Forfeit Baseball Rules & Instances in MLB History

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In baseball, a “forfeit” is a rare but very consequential event that can significantly alter the landscape of a game. Though not commonly seen due to the structure and rules of professional baseball, when a forfeit does occur, it results in the automatic loss of the game by the forfeiting team. In this article, we will explore the concept of forfeit in baseball, examining its causes, implications, and notable instances throughout the history of the sport.

What is forfeit in baseball?

A forfeit in baseball is a rare occurrence where a game ends because of a violation of the rules by one team, resulting in an automatic win for the opposing team. The score is usually recorded as 9-0, regardless of the actual score at the time of forfeit. Forfeits can occur due to several reasons, such as a team failing to field the minimum number of players, a team intentionally delaying the game, or a team’s fans causing disruption that prevents the game from continuing.

MLB Forfeit Rules

Major League Baseball’s Rule 4.15 outlines the specific scenarios in which an umpire may call a forfeit, effectively handing the victory to the opposing team.

(a) The first scenario arises when a team either fails to show up on the field on time or refuses to start play within five minutes after the umpire has signaled the commencement of the game. However, if the team’s late arrival is, in the umpire’s opinion, unavoidable, he or she may allow leeway.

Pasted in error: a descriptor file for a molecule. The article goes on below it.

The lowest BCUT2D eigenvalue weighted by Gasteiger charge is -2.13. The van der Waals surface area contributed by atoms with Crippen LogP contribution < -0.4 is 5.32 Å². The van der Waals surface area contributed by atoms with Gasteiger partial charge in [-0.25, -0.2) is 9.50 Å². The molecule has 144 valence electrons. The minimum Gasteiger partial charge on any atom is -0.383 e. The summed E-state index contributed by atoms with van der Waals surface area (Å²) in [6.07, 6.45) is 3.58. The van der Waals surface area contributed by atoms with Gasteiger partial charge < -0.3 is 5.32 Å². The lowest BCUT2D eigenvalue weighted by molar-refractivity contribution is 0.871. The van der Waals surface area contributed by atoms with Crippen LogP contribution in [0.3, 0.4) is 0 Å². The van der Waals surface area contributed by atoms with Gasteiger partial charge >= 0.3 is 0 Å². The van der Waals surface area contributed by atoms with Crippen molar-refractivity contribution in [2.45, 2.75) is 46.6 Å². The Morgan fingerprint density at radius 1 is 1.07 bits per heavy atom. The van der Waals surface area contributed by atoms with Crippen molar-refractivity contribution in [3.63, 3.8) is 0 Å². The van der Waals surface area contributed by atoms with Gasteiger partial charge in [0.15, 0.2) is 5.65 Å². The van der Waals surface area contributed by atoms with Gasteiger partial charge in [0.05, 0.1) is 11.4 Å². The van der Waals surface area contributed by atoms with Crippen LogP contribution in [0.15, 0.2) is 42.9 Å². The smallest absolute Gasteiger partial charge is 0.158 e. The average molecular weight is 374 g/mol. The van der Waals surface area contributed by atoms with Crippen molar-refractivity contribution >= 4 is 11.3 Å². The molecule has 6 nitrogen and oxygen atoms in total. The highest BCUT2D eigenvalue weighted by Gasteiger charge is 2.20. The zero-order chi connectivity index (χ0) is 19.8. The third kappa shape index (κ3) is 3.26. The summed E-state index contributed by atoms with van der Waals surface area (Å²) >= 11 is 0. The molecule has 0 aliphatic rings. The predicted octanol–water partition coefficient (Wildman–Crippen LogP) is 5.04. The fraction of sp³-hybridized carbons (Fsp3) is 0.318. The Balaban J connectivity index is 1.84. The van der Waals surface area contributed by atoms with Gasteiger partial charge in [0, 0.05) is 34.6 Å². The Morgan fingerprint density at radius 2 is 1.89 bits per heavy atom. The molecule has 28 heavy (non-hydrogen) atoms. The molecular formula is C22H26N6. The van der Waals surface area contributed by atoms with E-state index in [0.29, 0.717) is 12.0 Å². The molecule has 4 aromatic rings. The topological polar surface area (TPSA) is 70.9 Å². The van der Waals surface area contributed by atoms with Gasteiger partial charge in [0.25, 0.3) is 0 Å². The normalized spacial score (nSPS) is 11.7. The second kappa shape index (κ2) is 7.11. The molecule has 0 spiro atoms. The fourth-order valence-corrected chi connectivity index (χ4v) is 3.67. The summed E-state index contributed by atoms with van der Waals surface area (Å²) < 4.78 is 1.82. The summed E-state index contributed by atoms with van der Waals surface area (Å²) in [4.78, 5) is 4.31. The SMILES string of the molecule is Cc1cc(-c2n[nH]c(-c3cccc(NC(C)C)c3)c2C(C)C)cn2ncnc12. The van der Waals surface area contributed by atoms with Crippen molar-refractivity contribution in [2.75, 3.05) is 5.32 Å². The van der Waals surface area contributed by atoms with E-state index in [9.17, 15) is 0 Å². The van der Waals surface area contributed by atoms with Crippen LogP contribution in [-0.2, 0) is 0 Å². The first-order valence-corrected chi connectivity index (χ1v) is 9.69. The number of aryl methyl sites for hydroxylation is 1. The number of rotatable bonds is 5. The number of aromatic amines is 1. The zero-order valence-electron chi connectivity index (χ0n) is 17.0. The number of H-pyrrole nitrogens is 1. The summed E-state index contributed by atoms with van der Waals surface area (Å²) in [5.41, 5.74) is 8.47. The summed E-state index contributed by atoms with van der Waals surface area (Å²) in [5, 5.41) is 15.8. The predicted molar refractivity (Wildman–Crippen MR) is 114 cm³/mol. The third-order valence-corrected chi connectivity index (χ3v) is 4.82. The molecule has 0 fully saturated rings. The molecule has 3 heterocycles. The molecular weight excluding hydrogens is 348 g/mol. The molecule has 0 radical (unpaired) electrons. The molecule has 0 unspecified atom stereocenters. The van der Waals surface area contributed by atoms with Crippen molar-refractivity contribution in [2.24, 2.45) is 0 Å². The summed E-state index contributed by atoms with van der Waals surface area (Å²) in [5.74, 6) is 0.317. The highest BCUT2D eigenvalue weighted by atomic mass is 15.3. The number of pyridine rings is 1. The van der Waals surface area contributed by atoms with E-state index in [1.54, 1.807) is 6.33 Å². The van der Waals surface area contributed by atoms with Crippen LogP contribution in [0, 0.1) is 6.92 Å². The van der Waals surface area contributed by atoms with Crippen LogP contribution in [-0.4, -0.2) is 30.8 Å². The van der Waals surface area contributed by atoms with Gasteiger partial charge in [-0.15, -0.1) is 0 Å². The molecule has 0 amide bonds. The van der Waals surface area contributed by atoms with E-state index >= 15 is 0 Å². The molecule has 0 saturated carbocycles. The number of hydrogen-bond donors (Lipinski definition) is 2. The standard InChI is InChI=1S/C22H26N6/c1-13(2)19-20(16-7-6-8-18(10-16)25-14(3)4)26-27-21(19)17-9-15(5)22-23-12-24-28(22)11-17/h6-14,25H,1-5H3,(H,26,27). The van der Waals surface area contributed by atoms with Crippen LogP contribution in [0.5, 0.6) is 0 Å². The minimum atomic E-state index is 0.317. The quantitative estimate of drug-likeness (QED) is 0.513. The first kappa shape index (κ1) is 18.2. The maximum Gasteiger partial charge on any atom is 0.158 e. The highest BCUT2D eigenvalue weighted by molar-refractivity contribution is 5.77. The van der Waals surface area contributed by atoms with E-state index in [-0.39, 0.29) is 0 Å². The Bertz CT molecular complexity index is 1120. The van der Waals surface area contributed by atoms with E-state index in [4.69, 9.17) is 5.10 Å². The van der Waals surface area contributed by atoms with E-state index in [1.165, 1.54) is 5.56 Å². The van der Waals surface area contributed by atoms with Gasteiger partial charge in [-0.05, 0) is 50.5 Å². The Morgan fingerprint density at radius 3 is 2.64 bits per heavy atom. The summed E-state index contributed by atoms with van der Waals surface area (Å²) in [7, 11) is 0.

(b) The rules also cover situations where a team deliberately engages in strategies to delay or shorten the game.

(c) If a team refuses to continue play during a game, a forfeit may be called. This only stands unless the umpire has suspended or terminated the game.

(d) In the event of a game suspension, a team is required to resume play within one minute of the umpire signaling a restart. Failure to do so may result in a forfeit.

(e) Consistent and willful violation of any game rules, following a warning from the umpire, could lead to a forfeit.

(f) If a team does not comply in a reasonable time with the umpire’s directive to remove a player from the game, this could result in a forfeit.

(g) Lastly, a team must appear for the second game of a doubleheader within twenty minutes of the first game’s conclusion. However, the umpire in charge of the first game may choose to extend the intermission period. Failure to appear in due time may lead to a forfeit.

By understanding these rules, fans and players alike can better appreciate the intricate mechanics of the sport, and how strict regulation ensures fair play and sportsmanship.

What happens when a baseball game is forfeited?

Forfeited baseball games have interesting scoring rules. If the game is official, players still get recognized for their statistics. The outcome depends on who was leading at the time of forfeit. If the winning team was leading, pitchers get a win or loss like in any other game. But if the forfeiting team was leading, no pitcher gets attributed with a win or loss. Regardless, all forfeits are recorded as 9-0 victories for the non-forfeiting team. Understanding these scoring quirks deepens our knowledge of the game and shows its commitment to fairness and integrity.